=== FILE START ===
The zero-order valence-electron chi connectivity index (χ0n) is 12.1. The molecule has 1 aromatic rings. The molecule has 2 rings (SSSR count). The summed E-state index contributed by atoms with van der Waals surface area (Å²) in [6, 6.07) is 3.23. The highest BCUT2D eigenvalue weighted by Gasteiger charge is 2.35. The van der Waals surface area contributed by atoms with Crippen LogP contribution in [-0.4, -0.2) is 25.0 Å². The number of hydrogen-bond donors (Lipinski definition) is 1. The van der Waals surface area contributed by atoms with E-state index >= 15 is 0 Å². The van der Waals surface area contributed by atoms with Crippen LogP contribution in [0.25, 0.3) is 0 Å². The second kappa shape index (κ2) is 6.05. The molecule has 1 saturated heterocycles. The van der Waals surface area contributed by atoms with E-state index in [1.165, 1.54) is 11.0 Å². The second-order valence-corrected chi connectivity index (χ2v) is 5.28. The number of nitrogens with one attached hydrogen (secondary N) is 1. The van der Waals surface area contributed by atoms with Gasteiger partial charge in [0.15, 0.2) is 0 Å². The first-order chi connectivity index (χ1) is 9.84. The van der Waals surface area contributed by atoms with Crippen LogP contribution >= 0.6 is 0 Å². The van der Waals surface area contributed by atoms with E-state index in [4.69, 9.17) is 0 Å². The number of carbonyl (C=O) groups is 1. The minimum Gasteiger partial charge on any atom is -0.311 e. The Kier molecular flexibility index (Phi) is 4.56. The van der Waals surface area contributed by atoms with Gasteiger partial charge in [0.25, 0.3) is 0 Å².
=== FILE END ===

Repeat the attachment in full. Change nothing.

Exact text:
The zero-order valence-electron chi connectivity index (χ0n) is 12.1. The molecule has 1 aromatic rings. The molecule has 2 rings (SSSR count). The summed E-state index contributed by atoms with van der Waals surface area (Å²) in [6, 6.07) is 3.23. The highest BCUT2D eigenvalue weighted by Gasteiger charge is 2.35. The van der Waals surface area contributed by atoms with Crippen LogP contribution in [-0.4, -0.2) is 25.0 Å². The number of hydrogen-bond donors (Lipinski definition) is 1. The van der Waals surface area contributed by atoms with E-state index >= 15 is 0 Å². The van der Waals surface area contributed by atoms with Crippen LogP contribution in [0.25, 0.3) is 0 Å². The second kappa shape index (κ2) is 6.05. The molecule has 1 saturated heterocycles. The van der Waals surface area contributed by atoms with E-state index in [1.165, 1.54) is 11.0 Å². The second-order valence-corrected chi connectivity index (χ2v) is 5.28. The number of nitrogens with one attached hydrogen (secondary N) is 1. The van der Waals surface area contributed by atoms with Gasteiger partial charge in [0.15, 0.2) is 0 Å². The first-order chi connectivity index (χ1) is 9.84. The van der Waals surface area contributed by atoms with Crippen LogP contribution >= 0.6 is 0 Å². The van der Waals surface area contributed by atoms with E-state index in [4.69, 9.17) is 0 Å². The number of carbonyl (C=O) groups is 1. The minimum Gasteiger partial charge on any atom is -0.311 e. The Kier molecular flexibility index (Phi) is 4.56. The van der Waals surface area contributed by atoms with Gasteiger partial charge in [0.25, 0.3) is 0 Å².